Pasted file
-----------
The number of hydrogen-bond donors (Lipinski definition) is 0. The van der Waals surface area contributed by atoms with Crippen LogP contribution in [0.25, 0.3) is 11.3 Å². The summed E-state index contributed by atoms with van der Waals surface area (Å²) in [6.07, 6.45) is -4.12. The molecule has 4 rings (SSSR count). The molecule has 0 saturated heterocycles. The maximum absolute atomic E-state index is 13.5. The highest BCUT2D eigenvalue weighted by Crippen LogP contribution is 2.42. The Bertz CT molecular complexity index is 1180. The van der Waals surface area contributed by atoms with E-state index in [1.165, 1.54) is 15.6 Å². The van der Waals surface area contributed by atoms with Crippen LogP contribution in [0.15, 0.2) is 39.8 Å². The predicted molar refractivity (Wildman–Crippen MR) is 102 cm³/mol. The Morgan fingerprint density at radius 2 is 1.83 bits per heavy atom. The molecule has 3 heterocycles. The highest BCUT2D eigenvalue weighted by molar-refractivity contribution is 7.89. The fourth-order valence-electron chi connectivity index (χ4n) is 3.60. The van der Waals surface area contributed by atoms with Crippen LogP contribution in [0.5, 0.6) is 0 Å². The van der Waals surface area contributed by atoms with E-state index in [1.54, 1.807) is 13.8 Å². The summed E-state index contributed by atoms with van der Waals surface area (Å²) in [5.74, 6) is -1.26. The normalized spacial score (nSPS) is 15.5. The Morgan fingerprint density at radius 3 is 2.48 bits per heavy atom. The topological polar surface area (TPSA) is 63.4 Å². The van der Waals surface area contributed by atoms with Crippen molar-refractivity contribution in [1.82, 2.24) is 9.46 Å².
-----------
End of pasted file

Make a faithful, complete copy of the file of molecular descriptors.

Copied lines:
The number of hydrogen-bond donors (Lipinski definition) is 0. The van der Waals surface area contributed by atoms with Crippen LogP contribution in [0.25, 0.3) is 11.3 Å². The summed E-state index contributed by atoms with van der Waals surface area (Å²) in [6.07, 6.45) is -4.12. The molecule has 4 rings (SSSR count). The molecule has 0 saturated heterocycles. The maximum absolute atomic E-state index is 13.5. The highest BCUT2D eigenvalue weighted by Crippen LogP contribution is 2.42. The Bertz CT molecular complexity index is 1180. The van der Waals surface area contributed by atoms with E-state index in [1.165, 1.54) is 15.6 Å². The van der Waals surface area contributed by atoms with Crippen LogP contribution in [0.15, 0.2) is 39.8 Å². The predicted molar refractivity (Wildman–Crippen MR) is 102 cm³/mol. The Morgan fingerprint density at radius 2 is 1.83 bits per heavy atom. The molecule has 3 heterocycles. The highest BCUT2D eigenvalue weighted by molar-refractivity contribution is 7.89. The fourth-order valence-electron chi connectivity index (χ4n) is 3.60. The van der Waals surface area contributed by atoms with Crippen LogP contribution in [0.5, 0.6) is 0 Å². The van der Waals surface area contributed by atoms with E-state index in [1.54, 1.807) is 13.8 Å². The summed E-state index contributed by atoms with van der Waals surface area (Å²) in [5.74, 6) is -1.26. The normalized spacial score (nSPS) is 15.5. The Morgan fingerprint density at radius 3 is 2.48 bits per heavy atom. The topological polar surface area (TPSA) is 63.4 Å². The van der Waals surface area contributed by atoms with Crippen molar-refractivity contribution in [1.82, 2.24) is 9.46 Å².